WASHINGTON — U.S. industrial production rebounded in October as automakers, stung by supply chain problems, posted strong increases and the adverse effects from a hurricane that struck the nation’s energy complex in the Gulf of Mexico faded.
Industrial production rose 1.6% last month after a 1.3% plunge in September, the Federal Reserve reported Tuesday. The gain was double what had been expected.
The September weakness reflected severe shortages of semiconductor chips that contributed to a fall in auto production and the lingering impacts of Hurricane Ida which disrupted oil and gas production.
The Fed attributed about half of the October gain to recovery from the effects of Ida, which had come ashore in Louisiana on Aug. 29, triggering widespread shutdowns at refineries and chemical plants.
Industrial output in October was also helped by an 11% jump in production of motor vehicles and parts, after two months of declines caused by severe supply chain shortages of the semiconductors needed as component parts.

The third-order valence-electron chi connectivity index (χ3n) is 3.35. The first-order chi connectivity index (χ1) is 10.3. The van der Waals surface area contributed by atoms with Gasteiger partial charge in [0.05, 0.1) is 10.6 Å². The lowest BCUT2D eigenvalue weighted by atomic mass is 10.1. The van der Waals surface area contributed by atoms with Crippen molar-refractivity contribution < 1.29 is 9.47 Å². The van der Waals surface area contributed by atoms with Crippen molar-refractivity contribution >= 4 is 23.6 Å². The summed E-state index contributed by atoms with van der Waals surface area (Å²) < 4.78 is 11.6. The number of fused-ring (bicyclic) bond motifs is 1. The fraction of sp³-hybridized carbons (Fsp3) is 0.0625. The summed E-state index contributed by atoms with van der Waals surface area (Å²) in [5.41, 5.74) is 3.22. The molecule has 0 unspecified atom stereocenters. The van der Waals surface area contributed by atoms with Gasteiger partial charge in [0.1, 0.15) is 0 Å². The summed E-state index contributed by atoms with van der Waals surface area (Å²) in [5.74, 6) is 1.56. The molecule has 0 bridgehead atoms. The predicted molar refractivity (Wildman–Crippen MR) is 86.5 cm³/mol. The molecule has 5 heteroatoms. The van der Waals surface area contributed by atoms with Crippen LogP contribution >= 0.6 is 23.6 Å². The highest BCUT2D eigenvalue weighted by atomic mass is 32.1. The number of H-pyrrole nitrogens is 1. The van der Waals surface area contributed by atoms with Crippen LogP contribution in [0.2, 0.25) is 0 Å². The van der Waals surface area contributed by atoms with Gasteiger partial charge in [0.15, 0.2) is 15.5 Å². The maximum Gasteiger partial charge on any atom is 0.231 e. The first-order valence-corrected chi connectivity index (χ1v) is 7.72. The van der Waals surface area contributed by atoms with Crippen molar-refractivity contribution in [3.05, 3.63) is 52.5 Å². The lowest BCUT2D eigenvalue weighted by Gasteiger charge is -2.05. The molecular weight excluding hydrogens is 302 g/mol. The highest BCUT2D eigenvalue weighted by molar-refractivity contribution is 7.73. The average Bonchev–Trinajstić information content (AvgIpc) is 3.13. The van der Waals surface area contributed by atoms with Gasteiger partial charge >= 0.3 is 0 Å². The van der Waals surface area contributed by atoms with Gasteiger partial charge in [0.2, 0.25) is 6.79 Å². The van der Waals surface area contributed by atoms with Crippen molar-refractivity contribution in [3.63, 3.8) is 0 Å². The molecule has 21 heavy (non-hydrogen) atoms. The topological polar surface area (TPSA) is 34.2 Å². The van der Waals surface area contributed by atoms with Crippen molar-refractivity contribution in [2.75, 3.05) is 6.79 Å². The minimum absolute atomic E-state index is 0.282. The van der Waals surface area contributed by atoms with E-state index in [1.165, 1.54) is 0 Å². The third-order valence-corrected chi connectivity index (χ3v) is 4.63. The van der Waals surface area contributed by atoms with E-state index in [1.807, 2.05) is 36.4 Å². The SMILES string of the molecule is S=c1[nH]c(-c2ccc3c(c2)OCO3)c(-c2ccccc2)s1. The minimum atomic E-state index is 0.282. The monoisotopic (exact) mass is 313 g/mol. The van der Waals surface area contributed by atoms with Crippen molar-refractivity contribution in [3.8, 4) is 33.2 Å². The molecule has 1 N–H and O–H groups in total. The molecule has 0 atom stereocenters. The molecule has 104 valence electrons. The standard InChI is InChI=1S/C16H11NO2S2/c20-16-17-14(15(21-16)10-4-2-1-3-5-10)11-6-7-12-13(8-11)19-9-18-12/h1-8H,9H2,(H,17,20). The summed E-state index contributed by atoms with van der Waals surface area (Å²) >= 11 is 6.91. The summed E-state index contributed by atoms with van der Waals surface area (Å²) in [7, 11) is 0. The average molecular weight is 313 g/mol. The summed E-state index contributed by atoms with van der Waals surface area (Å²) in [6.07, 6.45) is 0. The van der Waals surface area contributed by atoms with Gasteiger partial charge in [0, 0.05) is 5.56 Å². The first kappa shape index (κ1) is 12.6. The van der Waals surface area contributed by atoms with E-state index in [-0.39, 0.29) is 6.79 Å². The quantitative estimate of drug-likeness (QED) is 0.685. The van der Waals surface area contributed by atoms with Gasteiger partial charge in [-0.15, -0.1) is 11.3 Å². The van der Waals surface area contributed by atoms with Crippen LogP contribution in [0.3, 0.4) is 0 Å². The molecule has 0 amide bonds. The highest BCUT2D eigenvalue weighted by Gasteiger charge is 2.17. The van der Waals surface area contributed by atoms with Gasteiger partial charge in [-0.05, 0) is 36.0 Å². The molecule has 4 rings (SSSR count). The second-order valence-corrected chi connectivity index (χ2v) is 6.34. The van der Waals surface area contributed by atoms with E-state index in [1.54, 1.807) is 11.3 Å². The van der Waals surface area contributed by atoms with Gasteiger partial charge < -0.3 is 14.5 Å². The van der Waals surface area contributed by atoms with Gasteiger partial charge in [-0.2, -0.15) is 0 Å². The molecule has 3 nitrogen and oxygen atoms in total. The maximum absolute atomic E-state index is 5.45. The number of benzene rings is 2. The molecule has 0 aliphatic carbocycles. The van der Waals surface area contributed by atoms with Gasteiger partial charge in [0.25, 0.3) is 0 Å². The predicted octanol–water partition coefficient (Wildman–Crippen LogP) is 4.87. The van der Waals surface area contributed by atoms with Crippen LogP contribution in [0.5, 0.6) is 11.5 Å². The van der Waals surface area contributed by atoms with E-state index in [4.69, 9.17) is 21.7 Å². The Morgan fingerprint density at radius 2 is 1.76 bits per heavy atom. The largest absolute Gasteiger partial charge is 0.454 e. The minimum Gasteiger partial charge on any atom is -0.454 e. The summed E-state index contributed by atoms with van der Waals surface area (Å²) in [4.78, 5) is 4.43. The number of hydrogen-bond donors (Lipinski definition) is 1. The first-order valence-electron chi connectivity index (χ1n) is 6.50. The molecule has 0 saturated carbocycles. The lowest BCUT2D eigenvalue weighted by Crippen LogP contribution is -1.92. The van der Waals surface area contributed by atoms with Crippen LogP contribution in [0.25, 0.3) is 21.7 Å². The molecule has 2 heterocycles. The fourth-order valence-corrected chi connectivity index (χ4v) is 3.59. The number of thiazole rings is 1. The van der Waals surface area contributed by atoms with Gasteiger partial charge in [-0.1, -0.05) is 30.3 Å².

In the major industry groups, manufacturing activity rose 1.2% while mining, which includes oil and gas production, surged 4.1% and output at the nation’s utilities was up 1.2%.
Economists cautioned that even with the better-than-expected October gain, production in coming months will be weighed down by continuing supply chain bottlenecks.
Andrew Hunter, senior U.S. economist at Capital Economics, said that the decision by General Motors to restart all of its North American plants this month pointed to further recovery in auto production, but not a total recovery.
“With many of those factories still running well below capacity, and industry estimates suggesting that the semiconductor shortage will persist, at a minimum until well into next year, we expect auto production will remain weak,” Hunter said.
The Fed reported that output of machinery fell by 1.3% last month with part of that decline attributed to the strike at farm implement manufacturer John Deere.